John Deere is for the first time presenting a Steer-by-Wire steering system that intervenes actively in the steering circuit via a controller in order to distinctly improve driving safety and driving comfort. This active intervention in the steering control circuit has not been presented in the car and commercial vehicle sector so far, but instead only formulated as a development goal for the future. The unsatisfactory straight-ahead behavior that has been evidenced in customary fully hydrostatic steering systems available so far is improved, so that steering activity is reduced and the driver’s workload is distinctly lowered. The steering moment is modulated actively, depending on the driving situation, so that the driver feels a feedback at the steering wheel via his steering maneuvers. Fast evasive action has so far sometimes led to uncontrollable rocking (over steering) of the vehicle and this is now actively suppressed with an effect similar to ESP in cars. This effect is felt particularly during fast travel with heavy multiple-axle rigid drawbar trailers. In addition to the safety aspects, the system with a speed-dependent steering ratio additional facilitates operations in the field and front-loading work.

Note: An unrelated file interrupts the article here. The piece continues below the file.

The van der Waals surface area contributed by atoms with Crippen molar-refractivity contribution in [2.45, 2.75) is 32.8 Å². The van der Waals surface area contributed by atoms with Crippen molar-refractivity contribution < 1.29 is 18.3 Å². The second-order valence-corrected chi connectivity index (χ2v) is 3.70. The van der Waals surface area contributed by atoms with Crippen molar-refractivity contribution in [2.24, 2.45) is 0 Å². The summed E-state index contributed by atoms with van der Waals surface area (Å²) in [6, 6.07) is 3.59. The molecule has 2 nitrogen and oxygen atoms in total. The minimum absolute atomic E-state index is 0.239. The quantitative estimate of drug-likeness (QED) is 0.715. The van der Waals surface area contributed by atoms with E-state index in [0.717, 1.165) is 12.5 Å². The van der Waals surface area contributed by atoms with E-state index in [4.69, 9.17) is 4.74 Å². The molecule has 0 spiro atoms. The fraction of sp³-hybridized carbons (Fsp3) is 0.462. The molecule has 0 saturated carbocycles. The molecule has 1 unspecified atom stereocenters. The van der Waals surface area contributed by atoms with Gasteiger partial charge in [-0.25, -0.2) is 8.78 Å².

For more Agritechnica innovations, click here.